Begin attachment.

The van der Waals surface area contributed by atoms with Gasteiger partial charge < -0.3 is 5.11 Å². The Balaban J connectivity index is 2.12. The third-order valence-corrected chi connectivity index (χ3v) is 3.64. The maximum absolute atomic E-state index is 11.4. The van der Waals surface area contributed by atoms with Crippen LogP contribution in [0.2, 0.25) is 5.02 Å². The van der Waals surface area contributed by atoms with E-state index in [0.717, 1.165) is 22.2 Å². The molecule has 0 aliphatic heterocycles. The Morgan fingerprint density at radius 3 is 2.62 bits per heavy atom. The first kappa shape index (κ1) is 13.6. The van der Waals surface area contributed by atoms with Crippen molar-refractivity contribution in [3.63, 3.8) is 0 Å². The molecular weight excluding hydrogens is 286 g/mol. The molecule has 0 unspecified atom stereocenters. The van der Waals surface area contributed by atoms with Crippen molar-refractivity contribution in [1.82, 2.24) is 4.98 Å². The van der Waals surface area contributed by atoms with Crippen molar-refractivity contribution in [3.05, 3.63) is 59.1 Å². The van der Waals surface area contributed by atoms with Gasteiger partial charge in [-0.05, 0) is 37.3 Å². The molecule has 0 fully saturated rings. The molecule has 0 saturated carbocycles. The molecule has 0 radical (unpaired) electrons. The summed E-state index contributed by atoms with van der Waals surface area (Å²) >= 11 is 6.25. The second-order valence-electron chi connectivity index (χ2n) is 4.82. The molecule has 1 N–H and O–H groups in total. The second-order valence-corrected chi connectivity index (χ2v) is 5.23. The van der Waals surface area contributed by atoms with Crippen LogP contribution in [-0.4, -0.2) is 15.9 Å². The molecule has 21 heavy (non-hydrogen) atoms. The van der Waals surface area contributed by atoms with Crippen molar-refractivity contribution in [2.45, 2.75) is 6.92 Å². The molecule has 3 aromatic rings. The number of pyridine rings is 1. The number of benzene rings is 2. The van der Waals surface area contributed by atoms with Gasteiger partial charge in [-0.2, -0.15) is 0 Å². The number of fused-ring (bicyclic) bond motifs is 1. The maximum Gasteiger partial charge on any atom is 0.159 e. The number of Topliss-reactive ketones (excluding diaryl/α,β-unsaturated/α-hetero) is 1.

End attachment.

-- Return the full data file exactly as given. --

The van der Waals surface area contributed by atoms with Gasteiger partial charge < -0.3 is 5.11 Å². The Balaban J connectivity index is 2.12. The third-order valence-corrected chi connectivity index (χ3v) is 3.64. The maximum absolute atomic E-state index is 11.4. The van der Waals surface area contributed by atoms with Crippen LogP contribution in [0.2, 0.25) is 5.02 Å². The van der Waals surface area contributed by atoms with E-state index in [0.717, 1.165) is 22.2 Å². The molecule has 0 aliphatic heterocycles. The Morgan fingerprint density at radius 3 is 2.62 bits per heavy atom. The first kappa shape index (κ1) is 13.6. The van der Waals surface area contributed by atoms with Crippen molar-refractivity contribution in [3.63, 3.8) is 0 Å². The molecular weight excluding hydrogens is 286 g/mol. The molecule has 0 unspecified atom stereocenters. The van der Waals surface area contributed by atoms with Crippen molar-refractivity contribution in [1.82, 2.24) is 4.98 Å². The van der Waals surface area contributed by atoms with Crippen molar-refractivity contribution in [3.05, 3.63) is 59.1 Å². The van der Waals surface area contributed by atoms with Gasteiger partial charge in [-0.05, 0) is 37.3 Å². The molecule has 0 fully saturated rings. The molecule has 0 saturated carbocycles. The molecule has 0 radical (unpaired) electrons. The summed E-state index contributed by atoms with van der Waals surface area (Å²) >= 11 is 6.25. The second-order valence-electron chi connectivity index (χ2n) is 4.82. The molecule has 1 N–H and O–H groups in total. The second-order valence-corrected chi connectivity index (χ2v) is 5.23. The van der Waals surface area contributed by atoms with Crippen LogP contribution in [-0.4, -0.2) is 15.9 Å². The molecule has 21 heavy (non-hydrogen) atoms. The van der Waals surface area contributed by atoms with Crippen molar-refractivity contribution in [2.45, 2.75) is 6.92 Å². The molecule has 3 aromatic rings. The number of pyridine rings is 1. The number of benzene rings is 2. The van der Waals surface area contributed by atoms with Gasteiger partial charge in [-0.2, -0.15) is 0 Å². The number of fused-ring (bicyclic) bond motifs is 1. The maximum Gasteiger partial charge on any atom is 0.159 e. The number of Topliss-reactive ketones (excluding diaryl/α,β-unsaturated/α-hetero) is 1.